When I got back from my 2-month trip to Pune, a few weeks ago, I discovered that we had a dog, Spotty. I’d seen him before around the campus, all business like hanging out with the security guards ready to alert them of any passing snake or unknown person. He did like playing with my brother and would occasionally come home for a doggie treat. But while he wagged his tail at us from afar and let us pet him every once in a while, by and large he was not a people’s dog and lacked the general etiquette that most domesticated dogs take for granted. This, and the fact of his nondescript breed, kept me wary and unsure of how temperamental he might be. Needless to say, I did not pet him a whole lot or encourage him to spend time with me.
We adopted him when his previous owner left and he was bequeathed to us. He continued his lifestyle of wandering around the campus and then he’d push the front door open with his snout and try to snuggle up on the couch (He seemed quite surprised to learn that the couch was off limits to him). He adopted our home as his home and we adapted to the idea that Spotty was our dog and to buying doggy food and feeding him every day. But there was still an ambiguity regarding the relationship we shared. He was still fairly independent and did not like being petted too much. Sometimes we wouldn’t see him for hours on end because he’d be curled up in a hole he’d dug up in the mud, or outside someone else’s front door! But the ambiguity ended the day Spotty was poisoned.
Yes, Spotty accidentally stepped on some of the Phorate that had been put around our area of the campus to control the growing number of venomous snakes. It was a good thing that he came home immediately after, as soon as he realized that something terrible was happening. At first, when my mother and I saw him we thought he’d been cut. Only one of his legs was trembling violently and he was limping. However, when his eyes began to lose focus and he began to foam at the mouth a few minutes later, we realized it was more serious than a cut. We supposed it might be a snake bite or scorpion bite – both options equally horrifying. Regardless, Spotty needed a vet quickly.
The veterinary hospital seemed to be located on the other side of town. Also, Spotty had slipped away unnoticed by us. Fortunately, the security guard was able to tell us that he’d hobbled out towards the back of the house. And sure enough, when my brother went to get him he was curled up in a dark corner, shaking violently. He wouldn’t get up and seemed to realize that he didn’t have much time left. Siddharth, my brother, had to pick him up and carry him to the car. We were also grateful to find out that one of our hospital employees was married to a vet and that they lived down the road from our campus. (While we do live on a hospital campus, we don’t have proper facilities for animals).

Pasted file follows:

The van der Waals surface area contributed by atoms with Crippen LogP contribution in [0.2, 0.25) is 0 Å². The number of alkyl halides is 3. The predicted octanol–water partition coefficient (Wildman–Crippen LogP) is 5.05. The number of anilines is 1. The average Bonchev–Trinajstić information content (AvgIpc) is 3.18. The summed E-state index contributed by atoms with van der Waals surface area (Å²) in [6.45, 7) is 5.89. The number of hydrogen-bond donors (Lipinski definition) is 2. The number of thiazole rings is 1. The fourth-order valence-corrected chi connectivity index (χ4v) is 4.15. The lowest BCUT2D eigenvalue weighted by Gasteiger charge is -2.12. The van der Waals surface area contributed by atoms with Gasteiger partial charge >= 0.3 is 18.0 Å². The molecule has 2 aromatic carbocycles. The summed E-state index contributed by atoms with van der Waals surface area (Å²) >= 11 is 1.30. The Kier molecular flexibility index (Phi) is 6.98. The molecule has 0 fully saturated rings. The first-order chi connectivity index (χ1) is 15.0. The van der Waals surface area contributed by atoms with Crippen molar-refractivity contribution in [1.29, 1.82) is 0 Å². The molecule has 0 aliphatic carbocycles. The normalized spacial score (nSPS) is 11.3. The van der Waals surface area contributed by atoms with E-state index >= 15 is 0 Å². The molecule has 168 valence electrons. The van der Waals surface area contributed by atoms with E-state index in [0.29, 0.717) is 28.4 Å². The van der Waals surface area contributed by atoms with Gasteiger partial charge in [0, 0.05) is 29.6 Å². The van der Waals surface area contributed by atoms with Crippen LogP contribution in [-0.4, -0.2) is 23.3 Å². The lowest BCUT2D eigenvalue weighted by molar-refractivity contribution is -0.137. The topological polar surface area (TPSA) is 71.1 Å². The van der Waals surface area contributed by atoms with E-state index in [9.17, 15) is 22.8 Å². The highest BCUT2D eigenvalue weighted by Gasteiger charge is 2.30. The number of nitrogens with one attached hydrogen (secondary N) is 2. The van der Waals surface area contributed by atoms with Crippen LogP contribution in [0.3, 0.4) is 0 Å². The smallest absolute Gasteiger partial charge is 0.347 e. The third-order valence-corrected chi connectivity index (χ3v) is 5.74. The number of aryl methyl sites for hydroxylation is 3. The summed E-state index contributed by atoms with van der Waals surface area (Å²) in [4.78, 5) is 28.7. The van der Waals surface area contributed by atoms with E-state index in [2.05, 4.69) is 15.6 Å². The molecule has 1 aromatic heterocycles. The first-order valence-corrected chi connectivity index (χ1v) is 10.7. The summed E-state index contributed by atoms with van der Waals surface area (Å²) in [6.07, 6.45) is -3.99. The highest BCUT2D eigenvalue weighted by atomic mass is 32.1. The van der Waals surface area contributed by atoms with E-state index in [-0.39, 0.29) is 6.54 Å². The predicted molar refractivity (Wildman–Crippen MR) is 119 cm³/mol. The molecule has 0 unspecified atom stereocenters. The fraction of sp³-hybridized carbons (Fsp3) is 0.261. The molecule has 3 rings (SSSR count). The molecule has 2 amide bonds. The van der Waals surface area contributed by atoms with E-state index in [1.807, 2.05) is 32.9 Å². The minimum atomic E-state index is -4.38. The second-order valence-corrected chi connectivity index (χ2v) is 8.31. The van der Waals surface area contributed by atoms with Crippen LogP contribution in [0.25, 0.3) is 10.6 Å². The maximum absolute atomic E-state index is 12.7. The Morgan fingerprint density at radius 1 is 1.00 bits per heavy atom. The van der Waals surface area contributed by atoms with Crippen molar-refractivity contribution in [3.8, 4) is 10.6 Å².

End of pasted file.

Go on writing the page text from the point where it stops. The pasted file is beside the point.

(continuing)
I didn’t go to the vet (I stayed home and prayed worriedly that Spotty wouldn’t die. Also there wasn’t enough space in the car). But I was told later that the vet had immediately identified it as a case of chemical poisoning. Had it been a snake bite, Spotty would have turned blue, she informed us. We were able to identify the chemical only because my father had noticed a very strong and strange smell earlier that evening and had enquired about it. And while we wished they’d have informed us in advance about the snake repellant so that we could have kept Spotty with us, we couldn’t be terribly upset at the extreme measures taken when venomous snakes were being sited every day at residential areas.
It took Spotty an entire week to get better and many bottles of intravenous saline and intramuscular injections. The poor thing got so weak he couldn’t eat or drink. We had to feed him water with a spoon.
One of the major outcomes of this disastrous event has been to turn Spotty into a house dog. Where once he merely tolerated people, he now basks in the least attention they give him. It’s true. Before the accident he bared his teeth at me and tried to nip me once when I petted him too much. Now he licks me and rests his face against my palm while falling off to sleep. It’s also become difficult to get him to leave the house at night. He actually pretends to sleep at night while sneaking peeks at us! (Last night after we’d sent him out and locked the door for the night, he came back – just as I was walking up the stairs to bed. He stared at me for a long time and then stood purposefully at the front door waiting to be let in).
We can also say with certainty now, that any ambiguity about how Spotty felt about us or we about his has evaporated. He is our dog. He turns ferocious when strangers come home and investigates the creepy crawlies in our home when he hears one of us scream or gasp in shock (As an example, I accidentally picked up a tree frog that was sitting with the potatoes in the kitchen yesterday). However, we all agree with my father who says that if Spotty were a person, he’d probably be Huckleberry Finn. That’s very likely. The other day I saw him burrowed in the mud, curled around a bush, an expression of bliss on his cute doggy face.